Acta Neurochirurgica

, Volume 160, Issue 3, pp 479–485 | Cite as

Compression of a giant pseudomeningocele causing transient anoxic seizures—a case report

Case Report - Spine

Abstract

Transient anoxic seizure upon application of pressure on a giant pseudomeningocele has never been reported in the literature; such abrupt changes in intracranial pressure due to large volume of cerebrospinal fluid (CSF) translocation, if left untreated may lead to permanent cerebral hypoxic injury and death. Here we describe a case of a 26-year-old woman who had undergone lumbar disc surgery in another unit few months ago and developed a large lump around her back. Any pressure on the lump resulted in headaches and at times episodes of seizures. Clinical examination revealed a very large fluid-filled lump consistent with a giant pseudomeningocele, confirmed by an MRI. A video EEG while applying pressure on the lump was recorded. The patient developed a typical seizure attack with a characteristic pattern of cerebral anoxia, and a paired ECG showed irregular rhythm with junctional and ventricular ectopic beats during the latter part of the attack, raising a suspicion of asystole. Upon relieving the pressure off the lump, the patient gradually regained consciousness with no permanent neurological deficit. We then discuss the pathophysiology of anoxic seizures and highlight the need to be vigilant in managing patients with such lesions in order to prevent permanent cerebral hypoxic injury and death.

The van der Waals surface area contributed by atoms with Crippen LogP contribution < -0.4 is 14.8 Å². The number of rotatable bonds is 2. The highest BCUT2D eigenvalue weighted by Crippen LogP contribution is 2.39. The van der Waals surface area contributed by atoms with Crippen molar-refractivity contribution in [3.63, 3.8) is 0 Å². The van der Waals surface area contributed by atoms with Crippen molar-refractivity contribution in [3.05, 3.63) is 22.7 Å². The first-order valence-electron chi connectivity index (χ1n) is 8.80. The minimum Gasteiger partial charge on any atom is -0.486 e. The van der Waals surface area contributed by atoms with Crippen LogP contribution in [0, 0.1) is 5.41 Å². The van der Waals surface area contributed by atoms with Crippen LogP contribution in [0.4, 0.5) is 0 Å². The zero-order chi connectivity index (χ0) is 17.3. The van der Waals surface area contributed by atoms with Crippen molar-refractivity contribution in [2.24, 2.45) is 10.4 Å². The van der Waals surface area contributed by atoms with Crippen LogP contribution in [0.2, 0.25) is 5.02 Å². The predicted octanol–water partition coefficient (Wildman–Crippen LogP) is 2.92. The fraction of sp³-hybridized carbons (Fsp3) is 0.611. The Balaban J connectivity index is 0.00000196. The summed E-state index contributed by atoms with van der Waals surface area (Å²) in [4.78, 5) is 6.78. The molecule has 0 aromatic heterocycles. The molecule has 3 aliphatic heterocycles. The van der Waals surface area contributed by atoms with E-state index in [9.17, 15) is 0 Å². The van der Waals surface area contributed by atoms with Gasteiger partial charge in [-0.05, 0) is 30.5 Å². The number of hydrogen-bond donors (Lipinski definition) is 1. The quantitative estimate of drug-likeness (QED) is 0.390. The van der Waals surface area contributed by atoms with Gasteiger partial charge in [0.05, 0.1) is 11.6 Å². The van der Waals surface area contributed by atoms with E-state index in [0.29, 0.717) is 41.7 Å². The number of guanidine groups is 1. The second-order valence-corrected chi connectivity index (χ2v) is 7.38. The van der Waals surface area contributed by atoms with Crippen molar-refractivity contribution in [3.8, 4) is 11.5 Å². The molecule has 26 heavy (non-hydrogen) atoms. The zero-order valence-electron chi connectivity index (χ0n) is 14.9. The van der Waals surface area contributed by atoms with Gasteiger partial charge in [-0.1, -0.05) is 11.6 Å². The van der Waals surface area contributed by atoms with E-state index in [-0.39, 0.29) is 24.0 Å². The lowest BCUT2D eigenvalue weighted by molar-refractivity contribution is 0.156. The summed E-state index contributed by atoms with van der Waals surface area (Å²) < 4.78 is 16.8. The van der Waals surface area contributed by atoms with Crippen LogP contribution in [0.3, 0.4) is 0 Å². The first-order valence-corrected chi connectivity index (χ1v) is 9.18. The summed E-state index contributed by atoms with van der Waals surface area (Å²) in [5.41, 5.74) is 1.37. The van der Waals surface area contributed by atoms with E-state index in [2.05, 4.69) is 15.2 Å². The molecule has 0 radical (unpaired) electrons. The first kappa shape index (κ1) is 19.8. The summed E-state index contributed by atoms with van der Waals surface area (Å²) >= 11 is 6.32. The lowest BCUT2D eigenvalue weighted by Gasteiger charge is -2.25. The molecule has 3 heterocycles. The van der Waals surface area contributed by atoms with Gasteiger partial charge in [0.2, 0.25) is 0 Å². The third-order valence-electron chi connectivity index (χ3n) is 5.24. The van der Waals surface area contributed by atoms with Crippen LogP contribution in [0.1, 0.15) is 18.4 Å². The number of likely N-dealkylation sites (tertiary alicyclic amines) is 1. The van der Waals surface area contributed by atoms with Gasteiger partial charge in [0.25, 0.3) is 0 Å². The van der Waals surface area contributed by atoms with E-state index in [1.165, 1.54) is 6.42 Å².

Keywords

Pseudomeningocele Anoxic seizure Cerebral hypoxia Electroencephalography Electrocardiography 

Notes

Compliance with ethical standards

Conflict of interest

None.

Ethical approval

All procedures performed in studies involving human participants were in accordance with the ethical standards of the institutional and/or national research committee and with the 1964 Helsinki declaration and its later amendments or comparable ethical standards.

Informed consent

Informed consent was obtained from all individual participants included in the study.

Disclaimer

The contents of this manuscript have not been presented or published elsewhere.

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Copyright information

© Springer-Verlag GmbH Austria, part of Springer Nature 2017

Authors and Affiliations

  1. 1.Department of Spinal Surgery, Northern General HospitalSheffield Teaching Hospitals NHS Foundation TrustSheffieldUK
  2. 2.Department of Neurosurgery, Royal Hallamshire HospitalSheffield Teaching Hospitals NHS Foundation TrustSheffieldUK

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